The State of New York City's Housing and Neighborhoods

Monday, April 30, 2012

Vicki Been, director of the Furman Center for Real Estate and Urban Policy at NYU, discusses the center's tenth annual State of New York City’s Housing and Neighborhoods report, including findings on diversity, foreclosure rates and property tax distribution.

Comments [11]

Ben Watson from New York

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Jan. 20 2014 04:55 AM
Vern from Harlem

UHAB, the Third Party Transfer program developer, I mentioned has their current portfolio here:

Because buildings in the program are subjected to a substantial rehabilitation, they only list what's currently available and on the verge of coop conversion. Every few months the listings change as other buildings come online.

At one point there were dozens of non-profit sponsors. HPD trimmed the number to just over a dozen for the most recent round:

Apr. 30 2012 11:31 AM
Lane from NYC

A British report on NPR yesterday said that the richest people in England have had their income increase by 4.7% during the same period that the middle class and poorer got poorer. This same phenomenon exists in America.

Please ask the Ambassador why the rich have gotten so much richer in this period and why he is talking only in terms of the masses accepting a lower standard of living and cut backs? How much more "confidence" do the rich need?

Will they only feel really "confident" when the rest of us live as permanent serfs?

Apr. 30 2012 11:27 AM
Leo from queens

This is all about Speculation and money laundering. What I've been seeing in Queens for the past 10 years is the buying of small propeties at inflated prices, allowing the properties and neighborhoods to blight as the older homes are torn down to build dense, low quality tenements and reselling these at very inflated prices. In all cases, the new higher density tenements are paying lower taxes than 2 family homes; taxes are not being paid and other building tax incentives are being collected from the City while city government and existing neighbors have to carry the burden of covering for additional services and demands on the existing infrastructure.

Apr. 30 2012 11:12 AM
Sheldon from Brooklyn

@ladyjay, I'm not complaining, I live in Crown Heights, believe me I know.

Apr. 30 2012 11:07 AM

The City has been continually trying to re-establish tax bases throughout the city and the main way is via increased home ownership.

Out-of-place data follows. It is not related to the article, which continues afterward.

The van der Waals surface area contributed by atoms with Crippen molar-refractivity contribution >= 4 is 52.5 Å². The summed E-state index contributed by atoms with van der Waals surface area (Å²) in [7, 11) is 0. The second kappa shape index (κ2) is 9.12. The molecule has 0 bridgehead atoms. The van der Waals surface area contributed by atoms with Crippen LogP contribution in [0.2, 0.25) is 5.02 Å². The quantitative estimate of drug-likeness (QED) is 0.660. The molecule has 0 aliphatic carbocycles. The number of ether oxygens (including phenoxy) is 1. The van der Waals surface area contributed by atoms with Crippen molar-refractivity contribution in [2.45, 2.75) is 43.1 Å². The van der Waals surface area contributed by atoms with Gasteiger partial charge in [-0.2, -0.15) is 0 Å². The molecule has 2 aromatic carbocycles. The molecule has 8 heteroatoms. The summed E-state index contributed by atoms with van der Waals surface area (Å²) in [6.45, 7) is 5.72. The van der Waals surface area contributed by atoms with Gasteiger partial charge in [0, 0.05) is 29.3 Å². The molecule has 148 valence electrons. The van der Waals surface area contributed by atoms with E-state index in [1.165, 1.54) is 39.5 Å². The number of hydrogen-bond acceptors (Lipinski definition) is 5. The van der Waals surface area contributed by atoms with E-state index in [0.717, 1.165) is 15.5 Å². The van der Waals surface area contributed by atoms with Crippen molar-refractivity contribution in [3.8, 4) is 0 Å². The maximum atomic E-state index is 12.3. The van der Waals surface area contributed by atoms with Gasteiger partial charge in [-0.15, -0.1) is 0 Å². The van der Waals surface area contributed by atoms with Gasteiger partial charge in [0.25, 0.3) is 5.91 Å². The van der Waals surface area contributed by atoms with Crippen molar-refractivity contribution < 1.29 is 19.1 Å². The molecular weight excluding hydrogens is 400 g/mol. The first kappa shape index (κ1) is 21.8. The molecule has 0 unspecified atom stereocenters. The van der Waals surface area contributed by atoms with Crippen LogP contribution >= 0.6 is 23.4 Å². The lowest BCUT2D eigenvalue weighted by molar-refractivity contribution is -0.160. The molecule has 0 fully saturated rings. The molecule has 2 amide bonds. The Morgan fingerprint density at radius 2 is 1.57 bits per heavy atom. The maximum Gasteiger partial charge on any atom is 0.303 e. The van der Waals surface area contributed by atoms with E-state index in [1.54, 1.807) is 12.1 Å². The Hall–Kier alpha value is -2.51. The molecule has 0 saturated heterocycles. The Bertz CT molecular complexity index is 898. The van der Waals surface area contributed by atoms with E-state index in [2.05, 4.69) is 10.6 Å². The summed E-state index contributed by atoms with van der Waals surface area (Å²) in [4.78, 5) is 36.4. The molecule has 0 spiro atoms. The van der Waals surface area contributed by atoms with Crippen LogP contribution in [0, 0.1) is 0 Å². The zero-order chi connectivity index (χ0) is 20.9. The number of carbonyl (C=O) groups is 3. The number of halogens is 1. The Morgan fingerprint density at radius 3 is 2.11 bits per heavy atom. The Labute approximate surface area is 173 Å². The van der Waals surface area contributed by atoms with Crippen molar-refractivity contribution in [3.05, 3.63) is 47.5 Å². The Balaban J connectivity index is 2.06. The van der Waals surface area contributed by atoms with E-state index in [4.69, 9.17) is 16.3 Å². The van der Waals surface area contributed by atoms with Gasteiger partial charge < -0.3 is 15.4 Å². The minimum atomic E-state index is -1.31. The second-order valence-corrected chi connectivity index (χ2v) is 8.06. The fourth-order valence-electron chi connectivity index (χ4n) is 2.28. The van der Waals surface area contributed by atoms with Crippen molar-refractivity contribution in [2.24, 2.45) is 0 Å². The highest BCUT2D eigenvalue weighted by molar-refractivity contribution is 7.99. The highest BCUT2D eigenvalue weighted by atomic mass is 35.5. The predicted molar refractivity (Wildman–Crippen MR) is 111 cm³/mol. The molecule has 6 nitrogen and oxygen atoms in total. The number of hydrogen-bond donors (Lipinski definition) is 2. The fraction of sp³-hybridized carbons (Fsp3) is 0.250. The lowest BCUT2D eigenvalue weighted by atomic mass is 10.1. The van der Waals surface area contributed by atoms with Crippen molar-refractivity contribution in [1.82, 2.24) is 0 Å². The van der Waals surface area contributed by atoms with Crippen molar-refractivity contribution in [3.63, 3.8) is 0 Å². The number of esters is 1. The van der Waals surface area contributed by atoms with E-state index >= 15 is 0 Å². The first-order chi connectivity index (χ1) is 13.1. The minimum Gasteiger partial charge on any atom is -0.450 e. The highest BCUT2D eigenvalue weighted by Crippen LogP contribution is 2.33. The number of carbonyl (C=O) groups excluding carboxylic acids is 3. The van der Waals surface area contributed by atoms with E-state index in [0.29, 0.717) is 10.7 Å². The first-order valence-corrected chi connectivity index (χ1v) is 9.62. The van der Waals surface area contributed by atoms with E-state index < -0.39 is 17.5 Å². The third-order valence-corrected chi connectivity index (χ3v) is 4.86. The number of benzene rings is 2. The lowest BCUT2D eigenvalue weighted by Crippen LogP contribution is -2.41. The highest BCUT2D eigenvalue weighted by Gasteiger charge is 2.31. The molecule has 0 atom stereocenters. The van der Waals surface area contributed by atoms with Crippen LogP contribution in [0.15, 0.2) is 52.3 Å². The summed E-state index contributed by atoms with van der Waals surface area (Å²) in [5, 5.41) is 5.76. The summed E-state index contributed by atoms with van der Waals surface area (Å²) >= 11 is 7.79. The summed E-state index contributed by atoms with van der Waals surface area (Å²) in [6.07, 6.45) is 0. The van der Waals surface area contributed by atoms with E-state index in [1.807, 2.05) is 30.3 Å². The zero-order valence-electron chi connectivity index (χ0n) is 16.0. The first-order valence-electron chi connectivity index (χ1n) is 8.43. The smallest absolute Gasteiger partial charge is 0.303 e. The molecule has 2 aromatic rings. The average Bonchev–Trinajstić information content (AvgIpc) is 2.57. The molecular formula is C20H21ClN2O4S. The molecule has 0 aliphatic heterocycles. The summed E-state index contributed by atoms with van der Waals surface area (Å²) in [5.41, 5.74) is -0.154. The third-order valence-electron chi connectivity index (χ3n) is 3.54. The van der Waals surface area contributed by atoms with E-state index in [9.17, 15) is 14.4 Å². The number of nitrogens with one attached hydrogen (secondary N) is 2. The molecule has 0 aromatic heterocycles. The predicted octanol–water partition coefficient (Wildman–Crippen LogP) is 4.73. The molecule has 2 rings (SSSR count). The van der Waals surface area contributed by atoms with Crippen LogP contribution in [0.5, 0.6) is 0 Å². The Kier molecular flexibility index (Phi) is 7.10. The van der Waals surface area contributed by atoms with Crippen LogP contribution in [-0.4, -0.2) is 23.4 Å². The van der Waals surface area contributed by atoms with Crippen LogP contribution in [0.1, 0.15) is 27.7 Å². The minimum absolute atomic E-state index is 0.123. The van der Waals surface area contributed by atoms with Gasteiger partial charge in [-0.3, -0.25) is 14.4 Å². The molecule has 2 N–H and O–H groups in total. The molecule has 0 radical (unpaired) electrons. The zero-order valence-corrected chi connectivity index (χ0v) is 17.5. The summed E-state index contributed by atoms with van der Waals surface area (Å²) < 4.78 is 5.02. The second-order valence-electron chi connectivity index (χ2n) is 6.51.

@Sheldon - It is gentrification but its also people who want to live in a bigger home but they don't want to pay Ft. Greene and Park Slope prices. Also many sections of Bed-Stuy and Crown Heights have become much safer, and that increases interest in those nabes.

Apr. 30 2012 10:59 AM
Renter from East Village

I think this may be a local manifestation of the national trend where foreclosed homes are being bought up by a big real estate firm with huge financing. They repair the homes and put them on the rental market. The NY Times had an article about it not long ago.What we see are the vulture speculators coming in to cash in on the misery of the people made homeless by the same financiers and banks that profited from the foreclosures. The landlords and speculators money make sure the policies and politicians allow it.

Apr. 30 2012 10:59 AM
Vern from Harlem

Just below is a link listing all the programs sponsored by the City that attempt to convert rental buildings into coops. Usually there is an insider's price ($250 - $2500 depending on the program) and an "affordable" outsider's price, usually a fraction of market rate.

The City maintains a list of affordable rent lotteries:

And here is a listing of some useful resources and tips. You should be ready to do a lot of research and cross referencing here:

Apr. 30 2012 10:57 AM
Kate from Washington Heights

Hi - just tuning in - can you explain HDFC?

Apr. 30 2012 10:52 AM
andy from manhattan

it seems a huge leap to assume that the purchasers in these neighborhoods are not simply exploiting the foreclosure market, mr lehrer. it seems to me to just signal a new season of gentrification and real estate speculation. i'm not sure i'd call that a silver lining!

Apr. 30 2012 10:51 AM
Sheldon from Brooklyn

Sounds like gentrification to me. Middle class people that have to "move down" a neighborhood to afford a house.

If you can't afford Fort Greene or Park Slope - Bed Stuy and Crown Heights don't look that bad after all.

Apr. 30 2012 10:50 AM

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